PHYS 6720/22 Physics of Medical Imaging (4,0)
PHYS 6816 Seminar (1)
PHYS 6992 Radiation Therapy Physics (3)
PHYS 6993 Clinical and Medical Dosimetry (3)
RONC 7370 Biological Effects of Radiation (4)
Elective (minimum of 3 semester hours of credit):
PHYS 6300Electrodynamics I (3)
PHYS 7992Clinical Rotation in Radiation Therapy Physics (8)

MS: Health Physics Concentration

A minimum of thirty-nine semester hours of credit are required of candidates in this concentration. In addition, students must complete a 10-16 week rigorous practicum in applied health physics in an industrial, university or national laboratory setting in lieu of a thesis. This program is offered in collaboration with the Department of Health Education and Promotion, College of Health and Human Performance.

Curriculum: The requirement of the Master of Science in Physics with concentration in Medical Physics (MS-MP) may be found in the latest ECU Graduate Catalog (http://catalog.ecu.edu/index.php?catoid=3). The curriculum includes the following courses:

Core/Required (36 semester hours of credit):
PHYS 5410 Introduction to Quantum Mechanics (3 semester hours of credit)
PHYS 5600/01 Modern Electronics (3,0)
PHYS 5900/01 Computational Physics (3,0)
PHYS 6700 Health Physics (3)
PHYS 6750 Risk Assessment, Risk Communication and Regulations (3)
PHYS 6816 Seminar (1)
PHYS 6900 Introduction to Research (3)
PHYS 7730 Radiation Instrumentation (3)
PHYS 7740 Special Problems in Radiation Dosimetry and Modeling (3)
HLTH 6011 Introduction to Epidemiology (3)
EHST 5164 Radiological Health Field Operation (1)
EHST 5800/01 Solid and Hazardous Waste Management and Laboratory (3,0)
RONC 7370 Biological Effects of Radiation (4)
Elective (minimum of 3 semester hours of credit):
PHYS 6200 Thermodynamics and Statistical Physics (3)
PHYS 7450 Solid State Physics (3)
EHST 6700 Industrial Hygiene Applications (3)

PhD Biomedical Physics

The PhD program requires a minimum of fourty-eight semester hours of courses beyond the master's degree. The student will take a minimum of six semester hours of courses from a physics core, a minimum of six semester hours of courses from a biomedical core, and a minimum of thirty-six semester hours of dissertation research courses.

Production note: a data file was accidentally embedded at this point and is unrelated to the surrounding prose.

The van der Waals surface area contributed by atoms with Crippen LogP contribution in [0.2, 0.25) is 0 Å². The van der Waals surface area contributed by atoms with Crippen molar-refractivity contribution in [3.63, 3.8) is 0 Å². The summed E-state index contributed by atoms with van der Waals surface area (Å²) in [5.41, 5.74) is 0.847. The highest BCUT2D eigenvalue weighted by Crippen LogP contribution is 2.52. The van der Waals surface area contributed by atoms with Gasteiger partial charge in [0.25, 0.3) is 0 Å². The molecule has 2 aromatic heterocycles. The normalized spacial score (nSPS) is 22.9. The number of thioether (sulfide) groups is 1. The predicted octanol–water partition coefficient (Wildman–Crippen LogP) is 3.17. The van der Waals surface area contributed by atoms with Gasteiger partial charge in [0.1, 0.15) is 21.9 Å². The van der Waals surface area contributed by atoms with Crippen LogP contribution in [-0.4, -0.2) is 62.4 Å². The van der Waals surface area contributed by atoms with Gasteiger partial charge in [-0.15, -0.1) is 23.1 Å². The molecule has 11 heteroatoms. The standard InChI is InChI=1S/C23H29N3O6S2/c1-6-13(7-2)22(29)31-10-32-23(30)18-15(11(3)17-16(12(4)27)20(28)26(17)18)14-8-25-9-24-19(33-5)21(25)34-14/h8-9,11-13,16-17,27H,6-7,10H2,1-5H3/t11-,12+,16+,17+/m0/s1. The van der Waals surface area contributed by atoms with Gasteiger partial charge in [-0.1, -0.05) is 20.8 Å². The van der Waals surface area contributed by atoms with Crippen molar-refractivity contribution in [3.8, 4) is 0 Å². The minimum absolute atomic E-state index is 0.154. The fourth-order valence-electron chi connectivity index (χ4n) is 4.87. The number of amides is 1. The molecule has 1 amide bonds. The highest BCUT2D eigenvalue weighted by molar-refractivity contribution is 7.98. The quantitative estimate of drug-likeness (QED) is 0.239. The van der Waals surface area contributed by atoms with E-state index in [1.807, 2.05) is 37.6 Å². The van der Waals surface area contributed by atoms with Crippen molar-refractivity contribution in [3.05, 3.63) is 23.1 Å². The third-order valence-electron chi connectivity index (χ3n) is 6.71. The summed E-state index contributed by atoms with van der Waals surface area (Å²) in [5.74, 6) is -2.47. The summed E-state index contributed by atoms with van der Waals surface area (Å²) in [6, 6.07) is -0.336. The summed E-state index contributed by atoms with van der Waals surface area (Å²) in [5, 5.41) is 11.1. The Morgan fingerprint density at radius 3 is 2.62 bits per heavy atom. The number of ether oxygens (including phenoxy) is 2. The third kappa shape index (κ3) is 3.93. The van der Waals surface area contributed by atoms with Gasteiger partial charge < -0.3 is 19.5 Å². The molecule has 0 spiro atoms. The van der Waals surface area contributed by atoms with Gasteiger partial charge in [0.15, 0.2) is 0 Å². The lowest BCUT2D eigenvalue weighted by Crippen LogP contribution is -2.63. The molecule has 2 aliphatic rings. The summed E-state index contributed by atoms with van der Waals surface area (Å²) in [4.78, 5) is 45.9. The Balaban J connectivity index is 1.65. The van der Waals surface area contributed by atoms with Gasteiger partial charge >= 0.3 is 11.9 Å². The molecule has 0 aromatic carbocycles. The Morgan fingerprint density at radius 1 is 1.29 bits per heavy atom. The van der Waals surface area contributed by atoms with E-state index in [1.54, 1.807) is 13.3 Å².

It is preferred that students enrolled in this program have a master's degree in physics, applied physics, medical physics, or related fields, or must have shown a significant progress towards obtaining a master's degree in the above fields. The PhD program will also accept students who have a BS degree in physics or a related science; these students must follow the MS: Applied Physics Concentration curriculum prior to being accepted for candidacy in the PhD program.

Curriculum:  The requirement of the PhD in Biomedical Physics (PhD-BMP) may be found in the latest ECU Graduate Catalog (http://catalog.ecu.edu/index.php?catoid=3). Courses offered beyond the master's curriculum include but are not limited to:

Physics Core (minimum of 6 semester hours of credit):
PHYS 6620/21 Advanced Techniques in Experimental Physics (2,1 semester hours of credit)
PHYS 6810 Topics in Atomic Collisions (3)
PHYS 7110 Mathematical Physics II (3)
PHYS 7310 Electrodynamics II (3)
PHYS 7410 Quantum Mechanics II (3)
PHYS 7715 Biomedical Optics (3)
PHYS 7730 Radiation Instrumentation (3)
PHYS 7740 Special Problems in Radiation Dosimetry and Modeling (3)
PHYS 8526/27/28 Advanced Readings in Physics I, II, III (1,2,3)
PHYS 8910 Research Problems in Biomedical Physics (3)
Biomedical Core (minimum of 6 semester hours of credit):
BIOS 7021/22 Biostatistics for Health Professionals I/II (3/3)
BIOC 7301 Biochemistry I (4)
BIOC 7310 Molecular Biochemistry (3)
BIOC 7345 Cell Motility (2)
BIOC 8320 Biochemistry II (4)
PHLY 7701 Graduate Cellular Physiology (3)
PHLY 7702 Graduate Organ Systems Physiology (5)
PHLY 7710 Advanced Topics in Physiology (3)
BIOL 6030 Topics in Cell Biology (3)
BIOL 7480/81 Cell Biology (4,0)
BIOL 7870 Molecular Genetics (3)

New Concentration: Integrated PhD and MS in Physics – Medical Physics Concentration

Students admitted to this concentration need to fulfill independently all requirements for both, the MS in physics – medical physics concentration and the PhD in biomedical physics. Both degrees will be awarded concurrently. We are planning to accept 1-2 students per year in this concentration.

Application:

Information regarding the application procedures and the application process itself can be found at http://www.ecu.edu/gradschool. The Department of Physics accepts new students in the fall semester. Deadline for application is the third Friday in February. Successful applicants are normally contacted in the last week of March. Late applications are screened periodically until all available places are filled.

In addition to the usual test scores (GRE) and transcripts, three letters of recommendation are required as well as a personal statement explaining why the applicant wants to be admitted in our programs. A resume or CV is appreciated but currently not required.